Jacob Schneider- 6’4, 190 F Torrey Pines- Schneider has good size on the wing and is a capable shooter, but needs to improve his quickness and athleticism.
Jaylin White- 5’5” 130 PG Morse - White might be one of the best on-ball defenders I’ve seen. His instincts and footwork are impeccable, and he plays much bigger than his slight frame due to his low, wide stance and long arms.
Malik Parsons- 5’8” 140 PG Lincoln- Creative guard has a tendency to overdribble at times, but his handles are very nifty and he’s got good scoring instincts.
Derek Sit, 5’7” 145 PG Poway- True point guard is an excellent passer and an improving perimeter shooter. Might play varsity later in the year for the improved Titans.
Blake Seits, 5’9” PG Ramona- Sharpshooting guard posted solid numbers as a varsity starter
Cade Shackleford, 6’2” 160 G Torrey Pines- Shackleford is a talented guard who has great size and is very skilled, albeit injury prone. Will be interesting to see his progression in John Olive’s system.
Cullen Bedingfield- 5’9” 160 G Bishop’s- One of the top shooters in the class. Bedingfield has a quick release and excellent rotation on his shot.
Colton McLaughlin- 6’3” 180 PF Westview- Undersized forward is the quintessential “junkyard dog” who hustles for loose balls, rebounds and defends. Emerging low-post game.
Jalen Simmons- 6’4” 180 F- The long and athletic forward is raw, but he has a ton of upside. Brother of SDSU football commit Jabril Clewis.
Charles Dudley- 6’4” 210 F Santa Fe Christian- Son of NBA player Chris Dudley, the younger one is an emerging post man who looks like he’s yet to hit his growth spurt. When he does, could be special.
Rafael Felix - 6’2” 180 G High Tech CV- Tucked away at the small magnet school is a kid with big talent and a tremendous shot.
There is a funny, unspoken secret among the coaches and teams that are participating in San Diego’s inaugural division, which pits the eight most successful programs in the region over the past five years.
Almost all of them wanted to be on the same side of the bracket as top seeded Saint Augustine.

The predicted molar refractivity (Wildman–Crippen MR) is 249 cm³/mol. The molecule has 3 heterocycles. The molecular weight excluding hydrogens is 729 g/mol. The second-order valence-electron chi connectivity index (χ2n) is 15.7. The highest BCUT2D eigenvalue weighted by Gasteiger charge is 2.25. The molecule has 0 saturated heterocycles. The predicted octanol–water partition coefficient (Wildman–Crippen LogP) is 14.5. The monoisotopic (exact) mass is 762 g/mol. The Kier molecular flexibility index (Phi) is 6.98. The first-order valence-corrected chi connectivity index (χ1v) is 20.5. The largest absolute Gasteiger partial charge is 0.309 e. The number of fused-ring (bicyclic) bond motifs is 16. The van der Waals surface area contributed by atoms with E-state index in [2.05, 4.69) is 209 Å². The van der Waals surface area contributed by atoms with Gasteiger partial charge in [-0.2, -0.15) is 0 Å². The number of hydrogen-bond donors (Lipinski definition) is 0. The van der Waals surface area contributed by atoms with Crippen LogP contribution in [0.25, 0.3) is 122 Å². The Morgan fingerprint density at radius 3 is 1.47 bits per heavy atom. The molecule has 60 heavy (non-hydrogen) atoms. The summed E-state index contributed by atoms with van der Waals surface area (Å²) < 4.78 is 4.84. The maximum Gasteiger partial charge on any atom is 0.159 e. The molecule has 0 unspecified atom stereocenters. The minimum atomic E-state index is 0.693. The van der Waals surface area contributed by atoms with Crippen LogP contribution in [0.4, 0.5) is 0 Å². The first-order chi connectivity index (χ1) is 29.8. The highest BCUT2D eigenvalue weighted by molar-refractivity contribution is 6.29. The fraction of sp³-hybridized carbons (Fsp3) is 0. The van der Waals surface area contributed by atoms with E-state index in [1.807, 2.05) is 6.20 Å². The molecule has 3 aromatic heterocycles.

Seems a bit odd that you would have teams jockeying to be on the same side of a bracket of a team that has only lost two games all year, and none to San Diego opponents.
But there is a feeling among the open division rivals that the Saints are vulnerable.
They aren’t the biggest team. Nor are they the most athletic. Sure, they have San Diego State signee Trey Kell, but beyond that, no one really scares you from a physical standpoint.
The Saints are set out to prove all of their foes wrong.
The question is, can they? What team can rise to the challenge of beating a team that has defeated every foe it has faced in the region? Is there a dark horse team that can emerge and surprise the favorites?
Who wins the CIF Open Division?
Let’s take a look at the teams:
Record: 26-2 (11-0 Western League)
Key wins: La Verne Damien, Seattle Bishop O’Dea, La Costa Canyon, Torrey Pines
Bad losses: None. Two losses are to CIF Open Division teams Chino Hills and Mayfair.
Key players: 2014 SG Trey Kell (SDSU signee), 2014 SG Johnny Peterson, 2014 G Dallas Haupt, 2016 PF Martin Tombe, 2016 PG Eric Monroe.
The skinny: The Saints, as mentioned above, are not the most physically imposing team in the Open Division (or for that matter in Division 1 or 2), but they have a potent combination of stingy defense, well-executed offense, top-flight coaching and a superstar in Kell.
How to beat them: The two teams that beat the Saints were able to apply intense ball pressure on the Saints young backcourt, which is led by Monroe and features two freshmen, Otto Taylor and Noah DiNapoli. Monroe is typically very fundamentally sound with the ball, but is coming off of a moderately sprained ankle that sidelined him the last two weeks of the season.
2. El Camino
Record: 26-3 (10-0 Avo West League)
Key Wins: La Costa Canyon (2x) Dana Hills, Maranatha Christian, San Marcos.
Bad losses: Foothills Christian, Poway. Other loss to No. 3 Sweetwater.
Key Players: 2014 PG Devin Watson, 2014 F Chad Morrison, 2014 SG Dakota Orr, 2015 PF Sam Bockman, 2014 F Quen Meadows
The skinny: El Camino comes in as the team that no one in the section wants to face, as they are riding a 19-game winning streak. Watson is a Division 1 talent at the point, and can take over a game with his scoring or passing. Meadows and Bockman are undersized, but athletic leapers who crash the boards and finish with authority. Orr and Morrison are the teams chief perimeter threats.
How to beat them: El Camino’s lone loss with Watson in uniform was to Sweetwater, a team that plays at a breakneck pace and has one of the most formidable full-court presses in the state. No team in the Open plays that way. However, LCC, in its OT loss to the Wildcats, was able to make Watson work for his points and turn him into a volume shooter, while limiting the damage that shooters Orr and Morrison did, until late in the game.
3. La Costa Canyon
Record: 24-5 (8-2 Avo West)
Key Players: 2014 F Fritz Eibel, 2015 PG Tommy McCarthy, 2015 PG Patrick Fisher, 2015 SF Brady Twombly, 2015 PF Travis Fuller, 2015 F Evan Kaplan
Key wins: Winward, Torrey Pines, San Marcos, Poway
Bad losses: Hoover. Other losses to Saints, Mater Dei Catholic, and El Camino (2x)
The skinny: The Mavericks have a ton of skilled and talented players, but the “big win” always seemed to elude them. Part of it is because the team faded down the stretch in big games. The Mavericks led in the fourth quarter in three of its five losses but could never close the door on opponents. Still, their junior foursome of guards Tommy McCarthy and Patrick Fisher and forwards Brady Twombly and Travis Fuller are arguably the best junior foursome in the state. Fritz Eibel is the consummate glue guy and senior leader.